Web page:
So here are a few opportunities to put on your calendar if you are interested in chatting with me, two for meeting my son, and link to conferences I won’t be attending but where there will be lots of great conversations with others interested in unschooling and taking charge of your learning. I hope we can connect!


Aug 6-9, 2015 Homeschool Association of California Conference

Helping Your Child Be HappyThis workshop will be an introduction to the strategies and tools to help your child be a joyful, successful life long learner. Participants will share their current challenges, brainstorm in breakout groups, and be guided in creating concrete action plans for their child.

I  will be offering a workshop at the conference August 6-9. It is not free, but has been a valuable conference  when we were homeschooling.

Read about our past HSC Conference experience here.   Plus you can see Class Dismissed  and meet the director, Jeremy Stuart.

Please email me if you think you will be at HSC so we can plan to connect.


May 2  Bay Area Homeschool Fair.


Aug 6-9, 2015 Homeschool Association of California Conference

Helping Your Child Be HappyThis workshop will be an introduction to the strategies and tools to help your child be a joyful, successful life long learner. Participants will share their current challenges, brainstorm in breakout groups, and be guided in creating concrete action plans for their child.

I  will be offering a workshop at the conference August 6-9. It is not free, but has been a valuable conference  when we were homeschooling

Here is a post listing various unschooling conferences you might like to explore.





Cultivating the Future: Inspiring Communities of Learners

Teachers* have an opportunity to cultivate the future by inspiring communities of learners.

Last week when I read the article by Michael Godsey, The Deconstruction of the K-12 Teacher When kids can get their lessons from the Internet, what’s left for classroom instructors to do?  I couldn’t respond quickly or coherently enough. I wanted to shout, “So much, there’s always been so much more for a teacher to do than be an expert in their field and disseminate information.” The problem is we often do not recognize, own, or promote just what the value of an exceptional teacher truly is. Every teacher* with a room full of students has a chance to positively influence the future.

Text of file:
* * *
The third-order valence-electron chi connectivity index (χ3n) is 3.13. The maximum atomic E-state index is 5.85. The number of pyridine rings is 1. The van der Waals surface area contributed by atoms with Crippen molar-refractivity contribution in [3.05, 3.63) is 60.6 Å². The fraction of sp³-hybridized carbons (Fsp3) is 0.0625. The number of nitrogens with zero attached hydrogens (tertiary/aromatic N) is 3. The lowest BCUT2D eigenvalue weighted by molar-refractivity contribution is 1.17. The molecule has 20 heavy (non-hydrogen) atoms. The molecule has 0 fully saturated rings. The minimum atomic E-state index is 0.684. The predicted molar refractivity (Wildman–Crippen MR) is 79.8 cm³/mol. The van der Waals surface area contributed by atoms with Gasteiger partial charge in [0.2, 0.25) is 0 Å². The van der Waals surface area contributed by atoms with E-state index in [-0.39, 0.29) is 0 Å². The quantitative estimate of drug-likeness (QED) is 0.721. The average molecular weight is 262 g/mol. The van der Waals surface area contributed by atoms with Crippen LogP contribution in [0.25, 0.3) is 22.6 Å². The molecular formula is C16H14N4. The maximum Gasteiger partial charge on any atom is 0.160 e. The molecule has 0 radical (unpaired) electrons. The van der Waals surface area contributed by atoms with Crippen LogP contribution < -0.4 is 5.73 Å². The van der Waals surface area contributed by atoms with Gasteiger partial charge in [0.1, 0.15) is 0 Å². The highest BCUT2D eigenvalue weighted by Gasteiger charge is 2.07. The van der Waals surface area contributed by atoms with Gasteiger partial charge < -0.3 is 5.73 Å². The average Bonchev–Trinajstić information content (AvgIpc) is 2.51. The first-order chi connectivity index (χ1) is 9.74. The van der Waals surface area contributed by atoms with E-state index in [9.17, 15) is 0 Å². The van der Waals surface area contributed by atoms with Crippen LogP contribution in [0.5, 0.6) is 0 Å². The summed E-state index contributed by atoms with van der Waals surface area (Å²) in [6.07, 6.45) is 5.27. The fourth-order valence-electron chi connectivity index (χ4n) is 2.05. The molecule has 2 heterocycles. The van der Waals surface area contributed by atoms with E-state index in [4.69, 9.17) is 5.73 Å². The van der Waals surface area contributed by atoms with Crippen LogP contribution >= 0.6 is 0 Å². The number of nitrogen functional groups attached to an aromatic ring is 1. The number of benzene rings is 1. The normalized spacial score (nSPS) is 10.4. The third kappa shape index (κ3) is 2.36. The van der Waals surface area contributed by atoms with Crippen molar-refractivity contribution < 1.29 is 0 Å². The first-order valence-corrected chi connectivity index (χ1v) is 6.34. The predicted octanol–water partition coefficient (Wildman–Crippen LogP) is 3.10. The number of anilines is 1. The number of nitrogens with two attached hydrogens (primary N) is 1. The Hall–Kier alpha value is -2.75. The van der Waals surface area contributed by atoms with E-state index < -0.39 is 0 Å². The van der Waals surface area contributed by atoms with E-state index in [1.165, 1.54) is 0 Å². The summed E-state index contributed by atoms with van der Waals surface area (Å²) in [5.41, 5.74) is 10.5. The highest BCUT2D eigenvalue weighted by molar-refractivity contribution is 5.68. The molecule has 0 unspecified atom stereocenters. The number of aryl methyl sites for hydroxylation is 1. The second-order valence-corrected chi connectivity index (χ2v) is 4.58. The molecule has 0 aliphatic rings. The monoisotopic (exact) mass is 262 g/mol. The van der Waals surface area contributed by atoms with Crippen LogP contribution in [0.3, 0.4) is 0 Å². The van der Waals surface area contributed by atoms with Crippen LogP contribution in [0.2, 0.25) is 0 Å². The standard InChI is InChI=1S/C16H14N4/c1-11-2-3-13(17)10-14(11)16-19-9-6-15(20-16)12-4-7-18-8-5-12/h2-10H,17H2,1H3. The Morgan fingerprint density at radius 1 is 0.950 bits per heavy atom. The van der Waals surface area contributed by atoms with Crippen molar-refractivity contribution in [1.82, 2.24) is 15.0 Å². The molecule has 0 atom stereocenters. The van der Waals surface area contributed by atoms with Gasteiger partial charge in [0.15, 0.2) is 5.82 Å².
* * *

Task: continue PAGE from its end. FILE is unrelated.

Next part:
Cultivating the Future: Inspiring Communities of Learners at www.LisaNalbone.comIt is a big responsibility because your impact can reach far beyond the walls of the classroom.  Your highest value has less to do with content dissemination and more to do with creating a positive learning community with an emotional environment that supports learning.  An exceptional teacher empowers students to care, to see opportunities, to face obstacles, and to dare to engage fully and bring their truest selves to the world.

The transformative value of a great teacher is as an assets based community builder who inspires lifelong learning and action. Your given subject area, for which you have deep knowledge, experience and passion, is your vehicle to engage those individuals in learning, collaborating, and creating.

A great teacher is a loving human being whose top priority is to help the students value themselves, learn how to learn, and to connect.

No matter the subject, a teacher has a duty to help the students see their strengths and tune into their own intrinsic motivation, so that they are ultimately choosing to learn for their own reasons and take actions to meet their goals. We want them to become self-directed learners!

This can’t happen unless the teacher in the room knows how to create a safe learning environment, and can lead learners in sharing both successes and struggles, and collaborating to create new value for themselves and the community.

How do you go about inspiring communities of learners?

The teacher must embody and model everything they are trying to teach and to show that everyone in the community is a learner. The teacher must be willing to share the power rather than wield power. To learn from the students. To learn WITH.

You strategically move far beyond sage on the stage, and guide on the side, to mensch in the trench. You embody attitudes that will spread the love of learning and share your authentic self so the learners can be themselves. You are so much more than a tech or a content super star.

Cultivating the Future: Inspiring Communities of Learners, Yeats quote image at photo copyright JPStephens

The teacher we all want in the room:

Accepts and embraces – not judges – the learners, where they are, who they are, with love.

Demonstrates unconditional love and deep respect for each human in the room. Helps the students love themselves and see their strengths.

Creates community. Establishes a space of honesty, trust and support that does not allow shaming, and gives everyone equal respect.

Lets go of controlling the results and wanting everyone to be the same: on the same page, learn the same material in the same way, have the same goals. Does not try to create little “mini-mes.”

Listens, empathizes, and puts the needs of the learners above the desire to get through the lesson. Responds to the emotions, and real life issues, and adapts as needed.

Gives context for the materials to relate it to learner’s lives and goals.

Helps students learn to learn; encourages them to learn to design, evaluate and share their learning.

Coaches, paying close attention, to help learner see how to build on strengths and discrete ways each learner can adjust, practice, improve, and grow.

Maybe instead of the deconstruction of the teacher, we need the reconstruction of the teacher who relishes their value as one who is inspiring communities of learners and nurturing transformation.

Transformational teaching and learning take place when you create a community of:


Honesty. Trust, Respect






It takes courage to teach in a way that goes beyond content and classroom management and values the heart of learning. When we, as teachers or parents, share our hearts, care for our students’ hearts, and are fully present, then each moment we have together we are planting seeds of confidence, building capacity, and cultivating the future.

*Substitute Parent for teacher, and child for learner, if you are learning at home.

I’d love to hear your thoughts, thank you for reading mine. Lisa